This is good news heading into the weekend before the Winter Meetings. Next order of business, making sure the Yankees have a catcher behind the plate to work with all of the pitchers they re-signed this past week.

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Yankees may not make offer to Martin

It seems like every day brings a new twist in the free agency of Russell Martin, but today the news is not good if you’re a proponent of bringing Martin back to the Yankees. George King reports that, with the Pirates and Rangers showing much interest in the Yankees’ incumbent catcher, Martin may sign with another club without the Yankees so much as making an offer of their own:

With the Pirates increasing an offer from two to three years for upwards of $22 million and Texas showing interest in Martin, the Yankees feel there is a solid chance Martin grabs a deal .

“He could be off the board before they get to him,’’ a person familiar with the situation said of Martin and the Yankees, who made pitching an early off-season priority over catching and right field.. “The Pirates and Rangers have needs at catcher.’’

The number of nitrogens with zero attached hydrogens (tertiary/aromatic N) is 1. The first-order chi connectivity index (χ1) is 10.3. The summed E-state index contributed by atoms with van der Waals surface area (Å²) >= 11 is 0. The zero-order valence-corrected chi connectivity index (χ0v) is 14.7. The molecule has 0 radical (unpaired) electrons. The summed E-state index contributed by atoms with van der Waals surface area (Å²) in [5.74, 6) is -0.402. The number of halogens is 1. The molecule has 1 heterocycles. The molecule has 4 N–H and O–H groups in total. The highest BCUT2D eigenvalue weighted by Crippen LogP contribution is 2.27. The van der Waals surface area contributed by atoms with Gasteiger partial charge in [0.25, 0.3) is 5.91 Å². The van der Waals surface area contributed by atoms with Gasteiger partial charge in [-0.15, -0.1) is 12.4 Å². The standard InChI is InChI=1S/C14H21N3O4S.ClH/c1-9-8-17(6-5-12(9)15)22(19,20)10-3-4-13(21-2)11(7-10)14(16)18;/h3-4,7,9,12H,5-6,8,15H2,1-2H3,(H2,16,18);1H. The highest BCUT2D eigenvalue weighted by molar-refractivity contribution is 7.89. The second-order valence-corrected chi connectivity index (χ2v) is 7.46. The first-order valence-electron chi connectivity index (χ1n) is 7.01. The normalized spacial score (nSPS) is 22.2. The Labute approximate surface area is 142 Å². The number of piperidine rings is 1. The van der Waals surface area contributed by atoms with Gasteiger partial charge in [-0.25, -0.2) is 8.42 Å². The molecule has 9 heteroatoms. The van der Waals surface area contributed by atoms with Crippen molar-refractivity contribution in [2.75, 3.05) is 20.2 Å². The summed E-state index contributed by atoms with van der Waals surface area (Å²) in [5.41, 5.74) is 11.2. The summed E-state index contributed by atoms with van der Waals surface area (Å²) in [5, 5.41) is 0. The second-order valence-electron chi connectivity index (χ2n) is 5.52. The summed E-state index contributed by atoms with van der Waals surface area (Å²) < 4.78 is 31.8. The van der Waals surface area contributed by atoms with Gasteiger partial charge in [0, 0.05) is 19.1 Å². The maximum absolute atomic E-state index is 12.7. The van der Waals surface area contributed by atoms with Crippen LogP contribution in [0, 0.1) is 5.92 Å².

King further reports that, though Martin likes the Yankees and would like to remain with the team, he’s not necessarily going to wait around and let the other interested teams move on to other options, especially if the Yankees are reluctant to offer him the prevailing market wage.…

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Miley named Manager of the Year

Dave Miley has been named the minor league Manager of the Year by Baseball America. Miley led the Scranton-Wilkes Barre Yankees to a division crown and the second best record in the International League despite being forced to play the entire season on the road due to construction at their own stadium, so the award is certainly a deserved one. Miley was also named the International League Manager of the Year for the second time for his work this past season.